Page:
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Arkansas adds 1,434 covid cases, the most in a single day in 4 months

It’s largest 1-day  jump in months by Andy Davis | June 24, 2022 at 7:03 a.m.
Lily Douglas of Fayetteville turns in a swab to get tested for the coronavirus that causes covid-19 at the Washington County Fairgrounds in Fayetteville in this Feb. 1, 2022, file photo. (NWA Democrat-Gazette/J.T. Wampler)

Arkansas' count of coronavirus cases rose Thursday by 1,434 -- the largest daily increase since February and pushing the state's active case total above 9,000 for the first time since then.

Growing for the second day in a row, the number of people hospitalized in the state with covid-19 rose Thursday by three, to 196, still short of the recent high of 199 that the number reached on June 15.

The state's death toll from the virus, as listed on the Arkansas Department of Health's online coronavirus dashboard, rose by seven, to 11,559.

Health Department Director Dr. Jennifer Dillaha said two of the seven were the child deaths that the department had recently confirmed as being related to covid-19, bringing the state's death toll among children to nine.

She said the seven deaths reported Thursday, including the two child deaths, all happened more than a month ago. Two occurred in January, two were from February and three were from April, she said.

She declined to provide further details about the child deaths.

Coming after a few days in which the state's daily case increases were either down or only slightly up from a week earlier, the rise in cases on Thursday was the largest in a single day since Feb. 15, during the state's first wave of infections from the omicron variant.

Previously, the only daily increase since March that had been above triple digits was the exactly 1,000 cases that were added to the state's count a week before Thursday, on June 16.

Dillaha said the latest increase appeared to be the continuation of an upward trend most recently fueled by the omicron subvariants known as BA.4 and BA.5.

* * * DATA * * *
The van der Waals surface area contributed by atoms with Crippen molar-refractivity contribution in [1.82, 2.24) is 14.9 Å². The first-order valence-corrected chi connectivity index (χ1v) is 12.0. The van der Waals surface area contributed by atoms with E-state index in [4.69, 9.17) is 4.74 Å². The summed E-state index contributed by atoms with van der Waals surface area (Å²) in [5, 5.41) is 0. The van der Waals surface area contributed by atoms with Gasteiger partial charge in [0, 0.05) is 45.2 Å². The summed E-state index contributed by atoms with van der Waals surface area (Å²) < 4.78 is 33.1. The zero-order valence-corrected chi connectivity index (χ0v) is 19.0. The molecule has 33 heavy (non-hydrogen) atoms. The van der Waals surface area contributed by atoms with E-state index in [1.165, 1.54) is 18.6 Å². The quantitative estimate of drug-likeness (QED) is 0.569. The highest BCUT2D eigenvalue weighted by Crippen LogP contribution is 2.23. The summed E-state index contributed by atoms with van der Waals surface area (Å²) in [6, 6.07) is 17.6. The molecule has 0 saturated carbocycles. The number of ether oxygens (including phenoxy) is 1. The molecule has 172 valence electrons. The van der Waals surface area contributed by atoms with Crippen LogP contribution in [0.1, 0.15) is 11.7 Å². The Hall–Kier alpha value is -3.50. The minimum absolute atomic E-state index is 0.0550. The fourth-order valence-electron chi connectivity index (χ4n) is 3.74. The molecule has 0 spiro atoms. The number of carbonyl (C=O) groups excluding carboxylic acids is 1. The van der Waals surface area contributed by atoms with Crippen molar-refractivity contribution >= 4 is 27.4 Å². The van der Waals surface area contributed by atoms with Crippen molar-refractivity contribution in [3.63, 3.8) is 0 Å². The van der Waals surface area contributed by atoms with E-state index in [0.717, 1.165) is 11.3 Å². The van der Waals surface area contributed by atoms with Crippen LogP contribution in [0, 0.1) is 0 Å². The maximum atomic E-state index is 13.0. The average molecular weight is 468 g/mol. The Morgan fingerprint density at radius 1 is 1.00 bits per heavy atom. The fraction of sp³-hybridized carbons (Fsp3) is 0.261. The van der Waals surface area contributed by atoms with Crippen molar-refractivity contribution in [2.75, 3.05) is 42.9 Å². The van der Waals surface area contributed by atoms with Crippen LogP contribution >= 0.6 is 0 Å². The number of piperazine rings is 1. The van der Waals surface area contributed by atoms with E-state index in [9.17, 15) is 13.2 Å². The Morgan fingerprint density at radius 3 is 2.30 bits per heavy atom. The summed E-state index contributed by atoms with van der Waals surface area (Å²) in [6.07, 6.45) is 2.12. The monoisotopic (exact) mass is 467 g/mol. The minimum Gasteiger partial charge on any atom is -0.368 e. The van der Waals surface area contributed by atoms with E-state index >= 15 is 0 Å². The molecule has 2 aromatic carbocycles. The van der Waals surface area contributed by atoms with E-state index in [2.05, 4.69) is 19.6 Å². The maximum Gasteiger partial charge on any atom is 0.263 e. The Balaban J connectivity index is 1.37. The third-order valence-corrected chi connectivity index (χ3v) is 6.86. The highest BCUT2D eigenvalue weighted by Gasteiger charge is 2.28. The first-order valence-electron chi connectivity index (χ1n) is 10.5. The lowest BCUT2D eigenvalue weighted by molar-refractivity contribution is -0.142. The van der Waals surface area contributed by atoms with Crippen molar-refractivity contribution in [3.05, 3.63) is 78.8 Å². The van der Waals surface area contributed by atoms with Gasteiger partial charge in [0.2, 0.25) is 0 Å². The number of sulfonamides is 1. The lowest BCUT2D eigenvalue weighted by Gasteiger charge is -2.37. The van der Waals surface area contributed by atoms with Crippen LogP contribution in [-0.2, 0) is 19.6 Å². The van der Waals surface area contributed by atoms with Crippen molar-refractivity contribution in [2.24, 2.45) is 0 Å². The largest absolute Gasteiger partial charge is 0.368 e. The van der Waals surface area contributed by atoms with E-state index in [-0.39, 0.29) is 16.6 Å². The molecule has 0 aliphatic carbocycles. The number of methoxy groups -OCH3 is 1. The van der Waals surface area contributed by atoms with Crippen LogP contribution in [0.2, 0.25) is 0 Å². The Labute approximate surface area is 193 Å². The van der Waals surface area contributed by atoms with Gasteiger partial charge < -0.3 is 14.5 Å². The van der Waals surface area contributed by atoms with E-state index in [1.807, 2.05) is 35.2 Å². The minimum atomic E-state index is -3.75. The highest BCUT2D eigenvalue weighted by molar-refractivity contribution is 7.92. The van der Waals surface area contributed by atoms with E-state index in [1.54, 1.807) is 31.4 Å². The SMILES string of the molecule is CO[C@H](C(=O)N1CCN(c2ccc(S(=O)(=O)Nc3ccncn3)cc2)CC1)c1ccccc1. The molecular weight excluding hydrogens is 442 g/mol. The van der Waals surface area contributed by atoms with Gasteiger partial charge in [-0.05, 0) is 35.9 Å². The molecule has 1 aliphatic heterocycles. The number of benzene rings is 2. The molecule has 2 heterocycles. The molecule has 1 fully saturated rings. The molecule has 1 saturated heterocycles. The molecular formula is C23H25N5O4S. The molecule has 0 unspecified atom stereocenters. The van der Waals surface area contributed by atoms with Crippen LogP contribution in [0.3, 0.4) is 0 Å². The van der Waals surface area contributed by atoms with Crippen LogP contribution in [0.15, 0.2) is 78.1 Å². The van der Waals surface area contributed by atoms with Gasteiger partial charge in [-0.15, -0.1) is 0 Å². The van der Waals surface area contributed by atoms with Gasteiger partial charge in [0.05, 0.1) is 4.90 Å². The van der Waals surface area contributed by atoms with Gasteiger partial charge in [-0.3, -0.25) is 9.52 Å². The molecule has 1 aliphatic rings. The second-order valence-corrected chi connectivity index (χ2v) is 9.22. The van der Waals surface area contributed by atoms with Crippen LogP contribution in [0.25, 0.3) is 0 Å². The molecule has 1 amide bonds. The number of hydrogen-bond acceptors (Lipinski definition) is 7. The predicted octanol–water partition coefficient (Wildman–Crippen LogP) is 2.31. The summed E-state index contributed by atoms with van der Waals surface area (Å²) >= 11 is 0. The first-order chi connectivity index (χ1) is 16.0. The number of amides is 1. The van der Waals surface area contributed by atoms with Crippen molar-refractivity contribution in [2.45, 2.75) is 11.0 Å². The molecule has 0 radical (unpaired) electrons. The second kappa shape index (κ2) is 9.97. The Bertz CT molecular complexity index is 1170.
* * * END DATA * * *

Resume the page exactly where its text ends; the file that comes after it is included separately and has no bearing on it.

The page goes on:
"We know for the region that they're driving some of the upward trend and most likely driving some of the increase in the hospitalizations," Dillaha said.

But she called it a "good sign" that the number hospitalized hasn't risen to the same degree that the state's new case numbers have.

"I think it means that a lot of people have at least partial immunity," either through vaccination or a previous infection, "which is going to help people overall," Dillaha said.

After dipping a day earlier, the average daily increase in the state's case count over a rolling seven-day period rose Thursday to 761, its highest level since the week ending Feb. 24.

With new cases outpacing recoveries, the number of cases in the state that were considered active rose by 766, to 9,234, the largest total since Feb. 21.

It was the largest one-day jump in active cases since Jan. 22.

Pulaski County had the most new cases, 211, on Thursday, followed by Washington County with 127 and Benton County with 97.

The state's cumulative count of cases since March 2020 rose to 858,553.

Dropping for the second day in a row, the number of the state's virus patients who were on ventilators fell by one, to 10.

After falling by nine a day earlier, the number who were in intensive care remained for a second day at 32.


Meanwhile, Dillaha said the final shipments from the state's second "wave" of deliveries of covid-19 vaccines for children as young as 6 months old arrived in the state on Wednesday.

The first wave, consisting of 15,000 doses each of the Pfizer and Moderna vaccines, arrived Monday at nine of the Health Department's local health units. Those doses were being distributed to other local health units around the state as well as to private clinics and pharmacies.

The second wave included 2,000 doses of the Pfizer vaccine that the Health Department planned to redistribute around the state as needed.